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360-Degree Review Process

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With a 360-degree employee review process, feedback comes from all around the employee. The feedback could come from the employee’s own self-assessment, the employee’s peers, managers, subordinates and depending upon the type of position that employee has, stakeholders could also be invited to assess the employee in their review process (DeBare, 1997). This performance feedback is often used in the developmental plan. It is also used when making promotional and wage increase considerations. As stated in one of the websites I viewed, the 360-degree review process is “the performance evaluation that has come full circle” (Checkpoint, 2007).

     One of the advantages of using the 360-degree employee review process is that it can allow multiple perspectives on the employee’s progress. Generally, one’s work effects multiple persons or even multiple companies or organizations, so oftentimes it may not be one’s supervisor who is most directly affected or most aware of the competency of the employee’s work performance, but others.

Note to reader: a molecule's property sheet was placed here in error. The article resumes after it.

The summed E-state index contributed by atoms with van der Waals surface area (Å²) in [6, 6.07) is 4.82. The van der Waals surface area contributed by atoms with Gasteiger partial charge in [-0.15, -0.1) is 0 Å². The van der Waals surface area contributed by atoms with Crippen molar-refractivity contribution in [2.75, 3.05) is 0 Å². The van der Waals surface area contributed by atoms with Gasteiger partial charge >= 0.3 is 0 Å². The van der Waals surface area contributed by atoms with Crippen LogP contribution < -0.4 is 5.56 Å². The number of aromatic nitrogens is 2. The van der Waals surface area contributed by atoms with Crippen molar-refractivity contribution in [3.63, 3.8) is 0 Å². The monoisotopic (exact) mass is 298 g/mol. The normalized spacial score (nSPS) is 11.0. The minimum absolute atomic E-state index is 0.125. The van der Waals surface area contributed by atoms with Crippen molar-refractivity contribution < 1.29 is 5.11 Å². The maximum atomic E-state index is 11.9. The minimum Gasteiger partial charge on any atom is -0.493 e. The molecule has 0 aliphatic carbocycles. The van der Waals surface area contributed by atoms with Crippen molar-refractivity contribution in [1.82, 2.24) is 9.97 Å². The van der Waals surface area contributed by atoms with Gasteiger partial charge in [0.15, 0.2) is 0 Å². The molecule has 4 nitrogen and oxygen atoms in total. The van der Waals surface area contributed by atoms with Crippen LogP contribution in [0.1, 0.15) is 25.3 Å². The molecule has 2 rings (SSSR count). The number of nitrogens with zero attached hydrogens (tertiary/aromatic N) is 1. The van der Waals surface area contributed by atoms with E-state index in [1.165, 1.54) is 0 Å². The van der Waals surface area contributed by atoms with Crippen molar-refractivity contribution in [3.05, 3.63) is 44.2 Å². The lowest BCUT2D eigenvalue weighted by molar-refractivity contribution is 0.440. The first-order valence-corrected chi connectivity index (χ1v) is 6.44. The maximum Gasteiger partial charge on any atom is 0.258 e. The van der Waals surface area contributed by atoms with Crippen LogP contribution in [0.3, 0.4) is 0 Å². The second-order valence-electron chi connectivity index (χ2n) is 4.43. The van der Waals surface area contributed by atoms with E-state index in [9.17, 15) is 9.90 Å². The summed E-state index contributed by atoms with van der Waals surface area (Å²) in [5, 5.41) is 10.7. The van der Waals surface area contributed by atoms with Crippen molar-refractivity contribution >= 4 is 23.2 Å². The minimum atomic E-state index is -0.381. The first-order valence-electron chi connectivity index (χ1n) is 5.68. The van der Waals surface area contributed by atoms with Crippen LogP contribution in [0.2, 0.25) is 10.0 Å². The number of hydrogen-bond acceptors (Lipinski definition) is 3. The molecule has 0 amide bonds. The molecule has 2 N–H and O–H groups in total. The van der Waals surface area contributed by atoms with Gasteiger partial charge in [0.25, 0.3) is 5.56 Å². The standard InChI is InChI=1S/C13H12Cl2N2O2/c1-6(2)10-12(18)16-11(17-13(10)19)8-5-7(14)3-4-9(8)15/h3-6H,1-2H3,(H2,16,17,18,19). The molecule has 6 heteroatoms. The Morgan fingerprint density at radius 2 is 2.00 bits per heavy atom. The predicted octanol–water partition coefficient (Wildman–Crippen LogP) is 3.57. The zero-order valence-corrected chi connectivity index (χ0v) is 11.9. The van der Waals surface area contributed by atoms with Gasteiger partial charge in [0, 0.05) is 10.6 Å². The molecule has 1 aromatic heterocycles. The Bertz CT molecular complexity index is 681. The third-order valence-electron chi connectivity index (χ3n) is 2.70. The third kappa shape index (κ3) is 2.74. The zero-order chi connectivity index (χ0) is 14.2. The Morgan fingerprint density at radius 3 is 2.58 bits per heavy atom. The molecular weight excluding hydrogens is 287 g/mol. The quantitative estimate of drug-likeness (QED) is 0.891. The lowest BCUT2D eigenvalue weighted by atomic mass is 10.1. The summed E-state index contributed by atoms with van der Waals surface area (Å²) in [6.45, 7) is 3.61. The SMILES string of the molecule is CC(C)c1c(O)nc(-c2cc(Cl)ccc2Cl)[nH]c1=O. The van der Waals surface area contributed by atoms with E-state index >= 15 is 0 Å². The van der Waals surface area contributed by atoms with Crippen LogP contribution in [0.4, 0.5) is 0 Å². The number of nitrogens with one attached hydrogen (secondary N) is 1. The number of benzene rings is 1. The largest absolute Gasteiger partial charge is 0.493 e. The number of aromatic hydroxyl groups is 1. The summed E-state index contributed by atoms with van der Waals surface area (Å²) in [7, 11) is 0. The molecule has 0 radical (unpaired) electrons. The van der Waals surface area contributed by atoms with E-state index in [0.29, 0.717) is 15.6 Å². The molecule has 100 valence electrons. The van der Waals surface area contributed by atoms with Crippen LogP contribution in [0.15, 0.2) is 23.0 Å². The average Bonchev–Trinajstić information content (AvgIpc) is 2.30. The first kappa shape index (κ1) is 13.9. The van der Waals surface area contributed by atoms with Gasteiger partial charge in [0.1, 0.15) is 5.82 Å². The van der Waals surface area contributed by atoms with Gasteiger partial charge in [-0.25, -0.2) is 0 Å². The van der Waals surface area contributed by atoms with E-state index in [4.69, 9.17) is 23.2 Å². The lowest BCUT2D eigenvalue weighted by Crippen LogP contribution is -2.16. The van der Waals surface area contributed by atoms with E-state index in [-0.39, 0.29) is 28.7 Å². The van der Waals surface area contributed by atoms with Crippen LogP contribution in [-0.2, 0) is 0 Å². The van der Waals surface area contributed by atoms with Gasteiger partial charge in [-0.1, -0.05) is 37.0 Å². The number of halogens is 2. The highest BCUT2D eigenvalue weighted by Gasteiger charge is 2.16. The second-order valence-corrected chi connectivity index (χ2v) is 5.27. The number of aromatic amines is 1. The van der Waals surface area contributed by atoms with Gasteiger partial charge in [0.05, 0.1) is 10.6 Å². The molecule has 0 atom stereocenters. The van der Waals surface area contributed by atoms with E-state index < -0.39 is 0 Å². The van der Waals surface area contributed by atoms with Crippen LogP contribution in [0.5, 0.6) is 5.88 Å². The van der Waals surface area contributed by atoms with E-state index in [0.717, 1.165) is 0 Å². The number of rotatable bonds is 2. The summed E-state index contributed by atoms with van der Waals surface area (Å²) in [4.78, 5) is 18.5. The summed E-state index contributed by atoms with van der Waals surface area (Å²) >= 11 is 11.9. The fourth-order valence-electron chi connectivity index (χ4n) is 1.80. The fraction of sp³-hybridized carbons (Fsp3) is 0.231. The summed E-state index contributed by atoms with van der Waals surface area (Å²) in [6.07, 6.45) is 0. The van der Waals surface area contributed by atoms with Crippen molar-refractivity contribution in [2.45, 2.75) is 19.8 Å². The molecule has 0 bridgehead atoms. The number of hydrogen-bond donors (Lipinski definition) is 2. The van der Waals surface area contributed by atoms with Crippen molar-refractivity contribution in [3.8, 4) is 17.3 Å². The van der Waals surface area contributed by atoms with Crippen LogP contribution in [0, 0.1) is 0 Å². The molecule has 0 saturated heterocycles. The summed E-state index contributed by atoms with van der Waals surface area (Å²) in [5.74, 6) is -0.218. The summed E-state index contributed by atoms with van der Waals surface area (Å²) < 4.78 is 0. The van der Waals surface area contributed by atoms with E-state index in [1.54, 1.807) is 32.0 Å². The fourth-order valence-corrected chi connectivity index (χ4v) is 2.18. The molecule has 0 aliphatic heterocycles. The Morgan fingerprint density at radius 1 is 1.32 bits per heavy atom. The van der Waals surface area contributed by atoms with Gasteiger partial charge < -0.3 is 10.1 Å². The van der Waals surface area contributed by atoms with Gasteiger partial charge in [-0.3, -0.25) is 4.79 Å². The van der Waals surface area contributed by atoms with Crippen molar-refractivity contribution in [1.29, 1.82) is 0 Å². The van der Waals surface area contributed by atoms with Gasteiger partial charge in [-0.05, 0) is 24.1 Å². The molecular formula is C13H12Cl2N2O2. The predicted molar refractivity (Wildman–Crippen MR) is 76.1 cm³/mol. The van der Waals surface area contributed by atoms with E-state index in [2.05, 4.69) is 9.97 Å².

Writer Ilana DeBare stated that the surging interest in the 360-review process is partly due to the increased use of teams in the business world—where fellow team members often know more about their co-workers day-to-day job performances than their boss (DeBare, 1997).

     Other positive features of the process include improved feedback from more sources, team development, performance development, career development, reduced discrimination risk, improved customer service, and comprehensive training needs assessment (Heathfield, 2007).

     The introduction and implementation of such a process can make all the difference as to whether employees are fearful, frustrated or open and accepting to the new process. As I read in one article on the 360-review process, just throwing a new employee review process at your employees will most assuredly bring about disastrous consequences.